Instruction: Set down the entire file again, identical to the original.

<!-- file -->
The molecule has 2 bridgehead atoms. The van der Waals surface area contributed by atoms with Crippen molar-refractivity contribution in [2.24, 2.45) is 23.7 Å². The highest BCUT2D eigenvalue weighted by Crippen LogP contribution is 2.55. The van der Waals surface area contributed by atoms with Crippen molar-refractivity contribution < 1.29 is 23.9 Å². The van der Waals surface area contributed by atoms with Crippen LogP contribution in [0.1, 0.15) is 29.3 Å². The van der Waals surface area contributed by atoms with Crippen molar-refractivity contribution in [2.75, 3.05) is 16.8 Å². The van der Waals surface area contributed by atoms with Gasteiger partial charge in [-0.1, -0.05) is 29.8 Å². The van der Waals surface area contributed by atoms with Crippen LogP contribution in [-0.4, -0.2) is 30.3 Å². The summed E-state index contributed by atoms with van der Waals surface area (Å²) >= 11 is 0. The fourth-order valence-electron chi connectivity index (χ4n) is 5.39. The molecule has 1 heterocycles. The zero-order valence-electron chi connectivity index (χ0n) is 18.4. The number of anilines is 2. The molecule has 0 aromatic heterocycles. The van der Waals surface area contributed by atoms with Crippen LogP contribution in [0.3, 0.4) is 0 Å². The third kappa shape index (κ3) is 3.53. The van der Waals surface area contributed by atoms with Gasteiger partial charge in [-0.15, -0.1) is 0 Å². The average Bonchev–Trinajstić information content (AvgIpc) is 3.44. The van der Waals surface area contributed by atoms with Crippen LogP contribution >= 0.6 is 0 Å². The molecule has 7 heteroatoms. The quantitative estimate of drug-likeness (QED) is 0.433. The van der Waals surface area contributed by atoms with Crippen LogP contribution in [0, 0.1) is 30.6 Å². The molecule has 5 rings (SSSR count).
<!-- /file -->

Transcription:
The molecule has 2 bridgehead atoms. The van der Waals surface area contributed by atoms with Crippen molar-refractivity contribution in [2.24, 2.45) is 23.7 Å². The highest BCUT2D eigenvalue weighted by Crippen LogP contribution is 2.55. The van der Waals surface area contributed by atoms with Crippen molar-refractivity contribution < 1.29 is 23.9 Å². The van der Waals surface area contributed by atoms with Crippen LogP contribution in [0.1, 0.15) is 29.3 Å². The van der Waals surface area contributed by atoms with Crippen molar-refractivity contribution in [2.75, 3.05) is 16.8 Å². The van der Waals surface area contributed by atoms with Gasteiger partial charge in [-0.1, -0.05) is 29.8 Å². The van der Waals surface area contributed by atoms with Crippen LogP contribution in [-0.4, -0.2) is 30.3 Å². The summed E-state index contributed by atoms with van der Waals surface area (Å²) >= 11 is 0. The fourth-order valence-electron chi connectivity index (χ4n) is 5.39. The molecule has 1 heterocycles. The zero-order valence-electron chi connectivity index (χ0n) is 18.4. The number of anilines is 2. The molecule has 0 aromatic heterocycles. The van der Waals surface area contributed by atoms with Crippen LogP contribution in [0.3, 0.4) is 0 Å². The third kappa shape index (κ3) is 3.53. The van der Waals surface area contributed by atoms with Gasteiger partial charge in [-0.15, -0.1) is 0 Å². The average Bonchev–Trinajstić information content (AvgIpc) is 3.44. The van der Waals surface area contributed by atoms with Crippen LogP contribution >= 0.6 is 0 Å². The molecule has 7 heteroatoms. The quantitative estimate of drug-likeness (QED) is 0.433. The van der Waals surface area contributed by atoms with Crippen LogP contribution in [0, 0.1) is 30.6 Å². The molecule has 5 rings (SSSR count).